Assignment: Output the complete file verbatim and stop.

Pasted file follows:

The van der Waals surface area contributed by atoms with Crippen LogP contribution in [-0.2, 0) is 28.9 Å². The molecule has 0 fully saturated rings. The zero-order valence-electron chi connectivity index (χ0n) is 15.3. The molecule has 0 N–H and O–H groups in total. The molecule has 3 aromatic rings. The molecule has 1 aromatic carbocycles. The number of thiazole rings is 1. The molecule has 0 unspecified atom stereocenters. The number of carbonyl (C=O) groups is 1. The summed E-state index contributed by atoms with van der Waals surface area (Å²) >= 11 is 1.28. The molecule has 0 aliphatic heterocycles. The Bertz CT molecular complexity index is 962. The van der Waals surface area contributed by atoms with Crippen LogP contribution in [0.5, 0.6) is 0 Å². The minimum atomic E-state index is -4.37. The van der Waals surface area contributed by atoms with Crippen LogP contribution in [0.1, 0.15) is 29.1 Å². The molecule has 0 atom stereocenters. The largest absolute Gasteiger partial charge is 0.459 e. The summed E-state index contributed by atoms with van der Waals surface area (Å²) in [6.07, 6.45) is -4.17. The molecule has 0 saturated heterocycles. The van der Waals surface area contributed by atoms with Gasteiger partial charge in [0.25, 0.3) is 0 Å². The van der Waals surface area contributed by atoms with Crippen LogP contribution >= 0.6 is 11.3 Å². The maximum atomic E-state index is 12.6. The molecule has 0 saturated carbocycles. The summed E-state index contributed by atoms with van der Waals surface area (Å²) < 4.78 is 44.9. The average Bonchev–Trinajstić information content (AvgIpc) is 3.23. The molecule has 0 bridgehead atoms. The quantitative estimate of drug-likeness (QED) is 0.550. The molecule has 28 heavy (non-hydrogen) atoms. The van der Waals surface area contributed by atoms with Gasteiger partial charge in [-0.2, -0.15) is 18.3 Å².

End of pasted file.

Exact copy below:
The van der Waals surface area contributed by atoms with Crippen LogP contribution in [-0.2, 0) is 28.9 Å². The molecule has 0 fully saturated rings. The zero-order valence-electron chi connectivity index (χ0n) is 15.3. The molecule has 0 N–H and O–H groups in total. The molecule has 3 aromatic rings. The molecule has 1 aromatic carbocycles. The number of thiazole rings is 1. The molecule has 0 unspecified atom stereocenters. The number of carbonyl (C=O) groups is 1. The summed E-state index contributed by atoms with van der Waals surface area (Å²) >= 11 is 1.28. The molecule has 0 aliphatic heterocycles. The Bertz CT molecular complexity index is 962. The van der Waals surface area contributed by atoms with Crippen LogP contribution in [0.5, 0.6) is 0 Å². The minimum atomic E-state index is -4.37. The van der Waals surface area contributed by atoms with Crippen LogP contribution in [0.1, 0.15) is 29.1 Å². The molecule has 0 atom stereocenters. The largest absolute Gasteiger partial charge is 0.459 e. The summed E-state index contributed by atoms with van der Waals surface area (Å²) in [6.07, 6.45) is -4.17. The molecule has 0 saturated heterocycles. The van der Waals surface area contributed by atoms with Gasteiger partial charge in [0.25, 0.3) is 0 Å². The van der Waals surface area contributed by atoms with Crippen LogP contribution >= 0.6 is 11.3 Å². The maximum atomic E-state index is 12.6. The molecule has 0 saturated carbocycles. The summed E-state index contributed by atoms with van der Waals surface area (Å²) < 4.78 is 44.9. The average Bonchev–Trinajstić information content (AvgIpc) is 3.23. The molecule has 0 bridgehead atoms. The quantitative estimate of drug-likeness (QED) is 0.550. The molecule has 28 heavy (non-hydrogen) atoms. The van der Waals surface area contributed by atoms with Gasteiger partial charge in [-0.2, -0.15) is 18.3 Å².